Within a day of the disaster, American military forces in the area arrive on the island; sending in ships and helicoptered supplies. They set up a base camp and remain for two months. Erecting temporary housing villages for the locals who have lost everything. These hamlets, each of 25 pre-fabricated homes are still occupied, and are scattered about the island. Marc tells me that a real bond was formed between the Americans and Japanese; so much so, that the local children even went to the USA military camps for ‘sleepovers’.
As we return to the mainland, the incongruous sound of a brass band. A new ship has been topped out. Small cedar tree tied to the highest ‘mast’ on the vessel. She is being newly commissioned and a large group stand on the quay as she is welcomed into the fishing community.
The base of the trees are pale brown; damaged by the height of the salt water.
South of the City
South of the city, beyond the devastated industrial estate, and as the sun sets I arrive at an isolated graveyard. The headstones face the sea – out of respect to their master and provider for generations of fishermen and their families. Unfortunately the master, on the day of the tsunami simply swept through the graveyard as it did the industrial estate, taking everything in it’s path. Vast marble headstones, obelisks, family catacombs were devastated – the graves ruthlessly torn apart with the debris deposited across the area.
Over time, some of the fragments have been recovered. The survivors have placed the odd patchwork of marble back in place as best they can. Some graves have not been reconstituted at all. Maybe in this instance, there were no survivors from the family to help rescue their forefathers graves. Possibly the pieces have never been found.
I look at a headless Buddha.
There is an ashtray with cigarette butts on one of the graves. It could be the family come here to smoke and talk with their dead elders; or possibly the deceased enjoyed a smoke, and the family light one above the grave for him. Certainly it doesn’t feel disrespectful. It feels considered.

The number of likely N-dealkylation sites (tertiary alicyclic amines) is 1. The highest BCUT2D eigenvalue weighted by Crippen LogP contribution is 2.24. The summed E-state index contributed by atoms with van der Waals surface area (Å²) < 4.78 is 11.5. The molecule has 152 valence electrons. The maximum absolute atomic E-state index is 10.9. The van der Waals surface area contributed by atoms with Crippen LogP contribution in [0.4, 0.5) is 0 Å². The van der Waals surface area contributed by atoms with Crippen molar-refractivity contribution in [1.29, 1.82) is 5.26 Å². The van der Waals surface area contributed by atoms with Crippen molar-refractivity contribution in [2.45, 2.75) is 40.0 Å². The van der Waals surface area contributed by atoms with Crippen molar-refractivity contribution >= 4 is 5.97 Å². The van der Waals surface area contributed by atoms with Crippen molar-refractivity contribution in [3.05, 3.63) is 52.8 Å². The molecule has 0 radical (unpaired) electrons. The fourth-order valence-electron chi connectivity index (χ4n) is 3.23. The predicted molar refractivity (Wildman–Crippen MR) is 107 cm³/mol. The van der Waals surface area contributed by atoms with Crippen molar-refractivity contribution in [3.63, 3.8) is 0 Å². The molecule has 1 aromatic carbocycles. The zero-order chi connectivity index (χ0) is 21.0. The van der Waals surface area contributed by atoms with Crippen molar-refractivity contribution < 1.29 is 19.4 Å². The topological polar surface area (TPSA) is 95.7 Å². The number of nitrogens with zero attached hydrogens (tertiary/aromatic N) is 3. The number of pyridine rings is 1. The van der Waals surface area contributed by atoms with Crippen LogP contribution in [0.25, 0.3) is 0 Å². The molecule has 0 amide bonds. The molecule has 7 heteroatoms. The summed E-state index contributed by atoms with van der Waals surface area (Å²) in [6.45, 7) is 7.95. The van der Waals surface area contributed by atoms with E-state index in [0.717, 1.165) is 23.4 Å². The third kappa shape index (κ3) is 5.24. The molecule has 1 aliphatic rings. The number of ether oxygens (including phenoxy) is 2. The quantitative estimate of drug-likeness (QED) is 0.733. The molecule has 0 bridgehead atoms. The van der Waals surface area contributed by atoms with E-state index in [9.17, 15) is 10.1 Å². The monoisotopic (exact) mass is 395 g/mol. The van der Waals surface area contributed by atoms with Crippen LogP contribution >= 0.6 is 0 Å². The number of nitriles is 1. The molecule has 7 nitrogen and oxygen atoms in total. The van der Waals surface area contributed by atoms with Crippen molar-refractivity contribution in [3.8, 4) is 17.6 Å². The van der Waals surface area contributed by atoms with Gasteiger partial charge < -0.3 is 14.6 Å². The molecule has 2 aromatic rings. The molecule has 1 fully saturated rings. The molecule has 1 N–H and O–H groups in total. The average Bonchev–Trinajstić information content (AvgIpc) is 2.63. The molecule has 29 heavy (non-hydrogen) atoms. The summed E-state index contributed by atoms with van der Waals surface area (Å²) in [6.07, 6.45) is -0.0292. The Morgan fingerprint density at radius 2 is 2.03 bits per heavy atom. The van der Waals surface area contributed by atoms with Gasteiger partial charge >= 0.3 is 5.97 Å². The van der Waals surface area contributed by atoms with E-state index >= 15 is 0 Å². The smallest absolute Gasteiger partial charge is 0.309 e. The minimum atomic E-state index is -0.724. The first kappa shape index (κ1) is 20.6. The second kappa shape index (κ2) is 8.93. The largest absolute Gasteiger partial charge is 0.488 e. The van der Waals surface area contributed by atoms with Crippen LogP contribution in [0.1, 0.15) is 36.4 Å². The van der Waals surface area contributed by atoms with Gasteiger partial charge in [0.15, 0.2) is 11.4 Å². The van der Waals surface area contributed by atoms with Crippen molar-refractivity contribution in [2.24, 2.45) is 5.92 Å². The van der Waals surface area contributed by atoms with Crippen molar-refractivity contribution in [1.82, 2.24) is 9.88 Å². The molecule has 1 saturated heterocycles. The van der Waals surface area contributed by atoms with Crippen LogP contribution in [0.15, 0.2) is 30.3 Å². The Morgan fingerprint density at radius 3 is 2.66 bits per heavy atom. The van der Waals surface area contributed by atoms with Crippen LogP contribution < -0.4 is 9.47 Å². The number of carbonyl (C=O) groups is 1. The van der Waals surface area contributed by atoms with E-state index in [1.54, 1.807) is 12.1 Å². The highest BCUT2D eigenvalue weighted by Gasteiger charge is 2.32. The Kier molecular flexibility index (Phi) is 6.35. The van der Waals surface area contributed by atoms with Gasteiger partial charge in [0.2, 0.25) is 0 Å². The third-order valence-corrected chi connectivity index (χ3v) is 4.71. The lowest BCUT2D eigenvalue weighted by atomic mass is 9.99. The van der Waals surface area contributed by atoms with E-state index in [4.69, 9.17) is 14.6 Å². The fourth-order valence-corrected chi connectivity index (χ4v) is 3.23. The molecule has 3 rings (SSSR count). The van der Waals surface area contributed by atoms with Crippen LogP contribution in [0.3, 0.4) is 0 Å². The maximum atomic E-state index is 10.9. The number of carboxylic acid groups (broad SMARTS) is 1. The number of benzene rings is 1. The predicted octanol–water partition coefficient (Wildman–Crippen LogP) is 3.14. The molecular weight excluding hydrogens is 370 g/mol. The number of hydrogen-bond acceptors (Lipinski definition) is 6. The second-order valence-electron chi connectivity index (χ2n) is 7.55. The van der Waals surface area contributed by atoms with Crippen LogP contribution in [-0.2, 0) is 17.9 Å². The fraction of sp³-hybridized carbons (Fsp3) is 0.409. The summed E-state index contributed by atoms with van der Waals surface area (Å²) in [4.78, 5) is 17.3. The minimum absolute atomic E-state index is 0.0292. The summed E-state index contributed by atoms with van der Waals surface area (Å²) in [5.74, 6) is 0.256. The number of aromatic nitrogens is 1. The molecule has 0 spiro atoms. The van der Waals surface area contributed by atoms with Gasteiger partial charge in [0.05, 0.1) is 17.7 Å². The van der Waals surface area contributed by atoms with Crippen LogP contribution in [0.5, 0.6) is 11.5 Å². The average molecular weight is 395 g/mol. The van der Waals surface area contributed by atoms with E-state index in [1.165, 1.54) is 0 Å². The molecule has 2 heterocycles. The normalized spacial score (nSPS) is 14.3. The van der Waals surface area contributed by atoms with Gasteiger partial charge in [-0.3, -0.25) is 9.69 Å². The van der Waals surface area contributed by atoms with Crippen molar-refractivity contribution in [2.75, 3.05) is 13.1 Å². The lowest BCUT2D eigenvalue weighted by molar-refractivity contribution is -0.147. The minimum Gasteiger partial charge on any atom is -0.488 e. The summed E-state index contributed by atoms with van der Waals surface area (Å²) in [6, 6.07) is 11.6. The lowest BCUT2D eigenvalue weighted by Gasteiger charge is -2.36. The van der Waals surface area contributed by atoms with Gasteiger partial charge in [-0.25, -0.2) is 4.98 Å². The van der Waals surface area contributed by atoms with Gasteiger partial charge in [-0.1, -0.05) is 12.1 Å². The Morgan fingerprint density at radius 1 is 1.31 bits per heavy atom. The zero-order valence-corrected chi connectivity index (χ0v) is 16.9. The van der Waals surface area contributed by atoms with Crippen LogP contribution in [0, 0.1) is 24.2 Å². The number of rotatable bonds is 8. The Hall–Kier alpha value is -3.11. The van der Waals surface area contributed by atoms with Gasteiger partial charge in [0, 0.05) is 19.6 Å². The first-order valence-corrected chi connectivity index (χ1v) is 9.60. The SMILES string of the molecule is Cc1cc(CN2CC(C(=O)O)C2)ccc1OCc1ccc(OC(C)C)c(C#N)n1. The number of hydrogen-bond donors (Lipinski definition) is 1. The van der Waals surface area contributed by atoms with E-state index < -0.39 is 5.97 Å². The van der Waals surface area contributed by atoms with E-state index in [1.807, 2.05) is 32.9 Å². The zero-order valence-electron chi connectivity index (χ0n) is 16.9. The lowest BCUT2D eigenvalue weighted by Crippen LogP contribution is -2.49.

The sea waves suddenly smack against the sea wall behind. It makes me jump. It’s getting dark and I want to go inland.
Everywhere there is regeneration. People putting their lives back together.
Incredibly on the top on a hill, at Cape Tatsumaizaki on the coast road sits a wine merchant. So improbable it is difficult to explain. Everett loves wine, so we go in – a second generation wine merchant, thrilled at our arrival, greets us warmly. He has a cooler full of exotic and very rare French wines. This alone is incongruous.
Then we learn that the fridge has not been opened since the tsunami. It was his late fathers passion (French wine) whereas his is rare saki. His father died the year before tsunami – we ask if we can see the wine. With the wine cooler having not been opened for 2 years, he gets very anxious because he can’t find the key. Cross words with wife – she frantically looking for keys, and trying every set in the house. Then, as a last desperate measure he pulls the door and it just opens. It is not locked. The silence is palpable.
Slowly he pulls out these incredible wines – it is emotional for everyone. This is a rebirth of possibility on so many levels for the merchant.
We buy a rare 1985 burgandy – and drink it that night. If we had drunk wine from the cellar of the Titanic, it would not have tasted better.
Driving south we pass devastation and regeneration in equal measure. There is real energy and a sense of ‘can do’. Nothing is going to stop the rebuild. I feel that I can actually see and am witnessing the meaning of the word Industry. But there is no escaping the reality of the task – a little group of men are gathered, wearing hard hats and with plans in their hands blowing in the wind, as they survey a vast five storey concrete factory building. It is lying on its side intact. They are staring at the underside of the basement floor.
The images shown were part of a larger, three year photographic project:
The Day After This Night: Love and Loss in the Orient
Exhibition Review – Please Visit>
To view extracts from the book – Please Visit>
All images & text Copyright Michael C Hughes